Neitzel has been out seven times looking for Fenn’s treasure for as long as three weeks at a time, searching in New Mexico, Colorado, Utah, Wyoming, Idaho and Montana. He even blogs about the hunt (DalNeitzel.com), which leads to a question: Which is harder, searching for the treasure or blogging about it?
“You know that blog is a lot of fun,” Neitzel says. “I enjoy sharing my adventures, and I really enjoy having others share their stories and tales and ideas. But nothing is as exciting as the first day of every search. When I am absolutely sure that I have figured it out, that I will soon be holding a beautiful 42-pound bronze chest heavy with artifacts representing a lifetime of collecting by the legendary Forrest Fenn—Man, that’s an adrenaline rush. If I actually find it someday, I am certain I will just sit there stupefied…or have a heart attack.”
Then there’s Marc Howard, a Santa Fe goldsmith and history buff. Howard has been out 20 times chasing after Fenn’s treasure chest, mostly in New Mexico, but he also made his first-ever trip to Yellowstone National Park—three days and 2,000 miles—and he’s thinking about Colorado.
“Every time I think I don’t have any more ideas, something else pops up,” he says. “Besides, my wife and I have a saying: ‘Any harebrained thing to be able to retire.’”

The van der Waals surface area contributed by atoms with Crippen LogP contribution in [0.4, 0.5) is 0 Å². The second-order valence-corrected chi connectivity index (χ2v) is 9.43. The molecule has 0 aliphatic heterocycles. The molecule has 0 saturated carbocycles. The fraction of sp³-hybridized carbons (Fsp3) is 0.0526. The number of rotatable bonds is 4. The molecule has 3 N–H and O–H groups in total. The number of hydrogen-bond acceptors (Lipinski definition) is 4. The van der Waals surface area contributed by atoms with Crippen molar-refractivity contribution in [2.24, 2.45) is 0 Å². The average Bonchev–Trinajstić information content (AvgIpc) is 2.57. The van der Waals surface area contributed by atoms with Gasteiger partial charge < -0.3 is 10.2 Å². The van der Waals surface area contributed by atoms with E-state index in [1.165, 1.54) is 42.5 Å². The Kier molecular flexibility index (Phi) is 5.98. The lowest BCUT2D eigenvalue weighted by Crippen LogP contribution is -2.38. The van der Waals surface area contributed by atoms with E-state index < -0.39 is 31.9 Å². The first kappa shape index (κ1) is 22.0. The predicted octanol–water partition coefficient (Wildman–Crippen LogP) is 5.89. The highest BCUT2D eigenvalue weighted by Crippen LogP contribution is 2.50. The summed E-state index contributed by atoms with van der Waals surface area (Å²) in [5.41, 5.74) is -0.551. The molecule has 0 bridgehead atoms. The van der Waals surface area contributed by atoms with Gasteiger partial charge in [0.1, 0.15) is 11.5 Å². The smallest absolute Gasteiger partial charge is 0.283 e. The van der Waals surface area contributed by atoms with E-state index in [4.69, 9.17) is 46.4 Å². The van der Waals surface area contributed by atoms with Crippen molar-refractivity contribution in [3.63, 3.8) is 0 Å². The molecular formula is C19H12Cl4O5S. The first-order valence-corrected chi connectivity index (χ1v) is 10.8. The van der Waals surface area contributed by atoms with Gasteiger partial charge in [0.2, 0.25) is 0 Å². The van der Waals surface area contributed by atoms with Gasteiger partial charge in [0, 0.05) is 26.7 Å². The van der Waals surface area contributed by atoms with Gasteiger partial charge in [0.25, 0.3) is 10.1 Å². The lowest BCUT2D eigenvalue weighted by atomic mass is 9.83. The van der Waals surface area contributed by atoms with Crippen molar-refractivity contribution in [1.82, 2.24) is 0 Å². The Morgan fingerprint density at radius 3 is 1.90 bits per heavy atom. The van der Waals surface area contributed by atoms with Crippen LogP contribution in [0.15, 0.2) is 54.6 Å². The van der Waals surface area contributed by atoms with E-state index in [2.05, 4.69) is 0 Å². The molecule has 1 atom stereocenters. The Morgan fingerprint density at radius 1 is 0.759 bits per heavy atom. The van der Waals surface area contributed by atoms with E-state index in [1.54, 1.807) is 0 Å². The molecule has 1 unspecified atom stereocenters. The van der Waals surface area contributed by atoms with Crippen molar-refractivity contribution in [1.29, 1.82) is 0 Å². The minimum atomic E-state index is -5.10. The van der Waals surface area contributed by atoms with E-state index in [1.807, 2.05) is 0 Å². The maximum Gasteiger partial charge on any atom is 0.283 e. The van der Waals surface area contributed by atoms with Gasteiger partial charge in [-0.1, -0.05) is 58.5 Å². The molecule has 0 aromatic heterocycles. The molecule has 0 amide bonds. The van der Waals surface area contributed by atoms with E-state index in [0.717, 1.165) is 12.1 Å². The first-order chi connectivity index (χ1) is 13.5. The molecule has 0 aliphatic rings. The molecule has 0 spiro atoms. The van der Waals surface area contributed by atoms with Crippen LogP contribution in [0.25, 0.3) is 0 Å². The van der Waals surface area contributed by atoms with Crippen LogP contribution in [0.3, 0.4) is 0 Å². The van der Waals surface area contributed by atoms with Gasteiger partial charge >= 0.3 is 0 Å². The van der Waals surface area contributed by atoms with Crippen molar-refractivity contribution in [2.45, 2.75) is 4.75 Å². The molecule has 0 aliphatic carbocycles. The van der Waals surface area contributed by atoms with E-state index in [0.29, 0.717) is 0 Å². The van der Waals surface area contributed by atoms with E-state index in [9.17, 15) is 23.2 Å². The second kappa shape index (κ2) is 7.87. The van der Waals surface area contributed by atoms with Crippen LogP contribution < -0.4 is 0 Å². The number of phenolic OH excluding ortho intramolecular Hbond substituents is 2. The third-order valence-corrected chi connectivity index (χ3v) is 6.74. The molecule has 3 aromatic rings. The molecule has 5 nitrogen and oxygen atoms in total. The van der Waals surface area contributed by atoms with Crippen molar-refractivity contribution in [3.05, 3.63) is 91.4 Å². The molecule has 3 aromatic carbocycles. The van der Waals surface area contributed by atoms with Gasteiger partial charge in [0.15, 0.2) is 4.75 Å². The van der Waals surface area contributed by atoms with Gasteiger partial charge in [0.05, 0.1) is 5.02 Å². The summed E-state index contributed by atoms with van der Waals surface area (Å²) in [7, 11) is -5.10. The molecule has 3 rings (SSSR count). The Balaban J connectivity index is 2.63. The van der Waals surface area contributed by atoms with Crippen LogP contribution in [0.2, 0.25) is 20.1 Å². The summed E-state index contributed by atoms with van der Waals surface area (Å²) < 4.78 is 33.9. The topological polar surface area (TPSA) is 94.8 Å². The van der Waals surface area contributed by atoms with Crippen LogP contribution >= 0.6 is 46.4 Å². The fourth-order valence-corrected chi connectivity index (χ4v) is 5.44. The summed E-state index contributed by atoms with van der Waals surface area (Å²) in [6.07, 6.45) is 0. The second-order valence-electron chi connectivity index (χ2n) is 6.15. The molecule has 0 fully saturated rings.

Howard hasn’t found the treasure, of course, but he has found other treasures.
“I’ve sat in a hot spring in the middle of the mountains with a herd of bighorn sheep 150 feet away,” he says. “I’ve seen a bald eagle over my head during the first snowfall. I’ve brought something back from every place I’ve looked.”
Here’s another clue from Fenn himself: “Don’t look for the treasure where a 79-year-old man’s not going to carry a 42-pound box.”
Which is something Howard always considers before he reconsiders: “Forrest survived being shot down twice in Vietnam. I think he’s an American hero. And doesn’t say random things. Anything he says, anything he writes, is a clue.”
“Forrest is unique,” Neitzel says. “He is a fellow who really and truly thinks differently than our average human being. We are so lucky that his incredibly fertile mind was not wasted on a career in something like science, medicine or teaching. Instead, he decided to create, collect, write and share.”
Where is that treasure?
“I can tell you, with complete accuracy, 48 places it is not,” Neitzel says.“I figure, at my current rate, I will have covered every square inch of the potential hiding place by the year 2614.”
Howard is figuring out what he’ll do once he finds it.
“I’ll call my wife first,” Howard says. “Call Forrest second. What I really want, though, is that Wetherill bracelet. So I might just show up at Forrest’s house wearing that bracelet.”
The thrill of the chase continues.
“I never said I buried it,” Fenn says, “but that doesn’t mean it isn’t buried. I want a mystery about it. It’s not easy to find, but it isn’t impossible.”
The Hunt is On